Skip to main content

Let workers drive policy and program change

Creating a mentally healthy workplace requires cross-departmental collaboration and investment from all levels of an organization. Transformative change does not occur overnight, but the impact on employee health and happiness far outweighs the initial investment. In collaboration with Mental Health America’s Bell Seal Recipients, MHA identified several supportive policy and program change areas based on employees’ direct feedback. Examples are provided for each area.

1) Increased or improved mental health benefits and additional support

Examples include increasing the number of in-network mental health care providers; negotiating with insurance carriers to cover out-of-network providers at the in-network rates; transitioning to an incentivized annual primary care visit model to increase the number of workers scheduling wellness visits; contributing to workers’ Health Savings Account (HSA) plans to help pay for out-of-pocket medical expenses; and providing workers earning less than a designated threshold a biweekly credit to subsidize health care costs.

Examples include providing free, unlimited virtual mental health therapy to all workers; expanding free onsite health clinic or counseling services; providing workers paid time off to attend a support group or therapy during work hours; hiring a full-time facility dog dedicated to support staff’s emotional well-being; and improving benefits for part-time workers.

Examples include increasing the number of sessions to 12 free sessions per year, extending services to workers’ family members, and improving the response times and session availability.

Examples include increasing paid parental leave to 12 weeks; adding fertility treatment as a medical benefit; reimbursing adoption expenses incurred in carrying out any surrogate parenting relationship; broadening how family members are defined to allow greater access to benefits; offering therapy, coaching, and couples therapy to workers’ families; adding paid caregiver leave; subsidizing child care backup and support for eldercare, child care sourcing, and tutoring; increasing paid bereavement leave to five days; and clarifying the inclusion of miscarriage or stillbirth, discontinuation of adoption or foster, or the loss of a person of significance in the bereavement leave policy.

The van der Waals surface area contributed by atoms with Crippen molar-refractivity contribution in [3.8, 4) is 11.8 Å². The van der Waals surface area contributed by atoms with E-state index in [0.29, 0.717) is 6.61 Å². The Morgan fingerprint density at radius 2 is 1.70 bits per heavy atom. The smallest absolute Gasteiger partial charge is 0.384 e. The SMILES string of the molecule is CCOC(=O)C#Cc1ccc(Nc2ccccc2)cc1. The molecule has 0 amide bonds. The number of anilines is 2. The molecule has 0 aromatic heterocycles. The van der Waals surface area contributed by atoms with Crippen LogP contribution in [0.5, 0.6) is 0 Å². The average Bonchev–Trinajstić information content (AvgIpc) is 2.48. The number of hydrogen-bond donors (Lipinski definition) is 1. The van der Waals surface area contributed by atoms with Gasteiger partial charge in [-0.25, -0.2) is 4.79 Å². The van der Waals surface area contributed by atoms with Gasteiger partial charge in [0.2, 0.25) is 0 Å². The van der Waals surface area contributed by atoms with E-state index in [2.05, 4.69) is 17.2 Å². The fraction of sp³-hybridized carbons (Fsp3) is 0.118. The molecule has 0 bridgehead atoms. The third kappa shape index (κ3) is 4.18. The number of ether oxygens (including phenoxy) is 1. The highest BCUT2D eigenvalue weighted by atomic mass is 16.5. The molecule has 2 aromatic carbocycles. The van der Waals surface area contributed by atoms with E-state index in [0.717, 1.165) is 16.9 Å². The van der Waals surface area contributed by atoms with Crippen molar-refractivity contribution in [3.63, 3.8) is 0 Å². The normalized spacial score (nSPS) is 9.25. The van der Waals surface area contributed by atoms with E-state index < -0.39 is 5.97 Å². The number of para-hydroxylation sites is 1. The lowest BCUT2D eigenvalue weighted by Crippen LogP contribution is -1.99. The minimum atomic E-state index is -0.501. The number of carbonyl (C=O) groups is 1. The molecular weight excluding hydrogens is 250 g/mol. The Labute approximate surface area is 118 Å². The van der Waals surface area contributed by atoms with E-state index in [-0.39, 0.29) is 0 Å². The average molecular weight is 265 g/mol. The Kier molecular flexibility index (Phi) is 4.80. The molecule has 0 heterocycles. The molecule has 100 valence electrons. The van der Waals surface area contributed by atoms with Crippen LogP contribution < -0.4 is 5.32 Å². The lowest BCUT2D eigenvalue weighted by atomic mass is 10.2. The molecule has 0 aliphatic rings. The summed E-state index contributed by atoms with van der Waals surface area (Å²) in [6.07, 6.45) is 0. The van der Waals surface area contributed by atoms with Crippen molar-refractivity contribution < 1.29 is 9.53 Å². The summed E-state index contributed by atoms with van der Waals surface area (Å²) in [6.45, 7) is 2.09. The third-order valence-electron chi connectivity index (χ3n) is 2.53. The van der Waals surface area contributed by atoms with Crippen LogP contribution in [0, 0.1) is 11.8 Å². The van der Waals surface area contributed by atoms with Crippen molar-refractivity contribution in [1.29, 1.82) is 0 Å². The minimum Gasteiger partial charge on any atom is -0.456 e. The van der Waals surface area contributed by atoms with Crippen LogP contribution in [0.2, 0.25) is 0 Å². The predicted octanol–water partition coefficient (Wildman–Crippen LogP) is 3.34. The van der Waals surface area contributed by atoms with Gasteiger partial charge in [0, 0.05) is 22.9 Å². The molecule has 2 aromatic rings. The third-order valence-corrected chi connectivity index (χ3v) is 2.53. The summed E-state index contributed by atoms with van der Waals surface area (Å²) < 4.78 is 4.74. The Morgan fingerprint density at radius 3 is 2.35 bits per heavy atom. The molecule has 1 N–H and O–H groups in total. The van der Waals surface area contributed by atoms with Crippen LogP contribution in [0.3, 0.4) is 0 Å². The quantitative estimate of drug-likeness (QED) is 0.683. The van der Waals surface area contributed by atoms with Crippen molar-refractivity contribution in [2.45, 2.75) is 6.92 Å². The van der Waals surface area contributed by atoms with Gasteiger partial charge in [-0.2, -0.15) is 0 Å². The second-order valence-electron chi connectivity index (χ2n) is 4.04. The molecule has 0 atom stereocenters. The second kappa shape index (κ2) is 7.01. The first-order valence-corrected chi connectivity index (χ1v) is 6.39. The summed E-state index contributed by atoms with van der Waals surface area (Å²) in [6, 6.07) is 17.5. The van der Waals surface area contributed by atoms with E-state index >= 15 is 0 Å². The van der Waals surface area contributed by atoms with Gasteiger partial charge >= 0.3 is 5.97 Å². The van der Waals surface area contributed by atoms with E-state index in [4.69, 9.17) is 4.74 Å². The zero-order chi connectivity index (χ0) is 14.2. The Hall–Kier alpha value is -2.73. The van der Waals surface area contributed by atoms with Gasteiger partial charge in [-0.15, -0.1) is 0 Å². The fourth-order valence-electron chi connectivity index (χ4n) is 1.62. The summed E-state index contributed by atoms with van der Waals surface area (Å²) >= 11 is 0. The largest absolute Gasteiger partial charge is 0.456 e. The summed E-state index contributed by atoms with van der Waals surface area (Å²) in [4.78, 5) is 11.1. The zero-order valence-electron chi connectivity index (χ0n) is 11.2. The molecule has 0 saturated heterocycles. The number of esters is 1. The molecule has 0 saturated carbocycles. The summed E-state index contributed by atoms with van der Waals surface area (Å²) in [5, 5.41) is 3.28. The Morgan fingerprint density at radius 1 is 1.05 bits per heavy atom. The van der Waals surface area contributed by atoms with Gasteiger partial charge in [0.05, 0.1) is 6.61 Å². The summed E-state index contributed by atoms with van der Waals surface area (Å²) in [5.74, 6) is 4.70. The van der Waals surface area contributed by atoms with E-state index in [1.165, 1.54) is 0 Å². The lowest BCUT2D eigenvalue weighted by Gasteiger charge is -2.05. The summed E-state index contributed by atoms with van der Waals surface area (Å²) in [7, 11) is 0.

Examples include offering fully remote and hybrid work options and flexible scheduling; implementing a four-day work week; establishing days in which workers are encouraged not to schedule meetings; allowing eligible workers to telework internationally for up to four weeks; providing paid mental health days for all staff; and providing time off to allow workers to engage in diversity, equity, and inclusion education or to volunteer.

2) Updated policies and procedures to reflect person-centered values and protect workers

Examples include routinely evaluating the compensation policy for fair pay and workers’ perceptions of fair pay; standardizing new hire and performance evaluation processes; updating professional development policies to clearly define the career path for each role; and implementing a “return-from-leave” program to support workers transitioning back to work after taking extended leave.

Examples include streamlining the accommodations process to be more accessible and efficient for workers with mental health or substance use conditions; providing workers the option to input a secondary, safe mailing address into the payroll system to support survivors and victims of domestic violence; creating gender transitioning guidelines to support workers in transition; developing a comprehensive harassment policy and procedure; creating a policy and mandatory training to address workplace bullying; and adding a tip line for workers to report incidences of perceived and real bias or discrimination.

Examples include launching a real-time debriefing program to aid health care workers’ emotional well-being after a traumatic event; implementing a Stress First Aid program to provide immediate response and support to employees affected by work-related stressors; adding a policy for life emergencies; allowing up to a week of paid time off in the event of a personal catastrophic life event; and adding critical incident time off to address employees that have experienced a critical incident, such as a mall shooting or employee death.

Learn more about workplace mental health

Find mental health resources for employers and employees and get your workplace certified.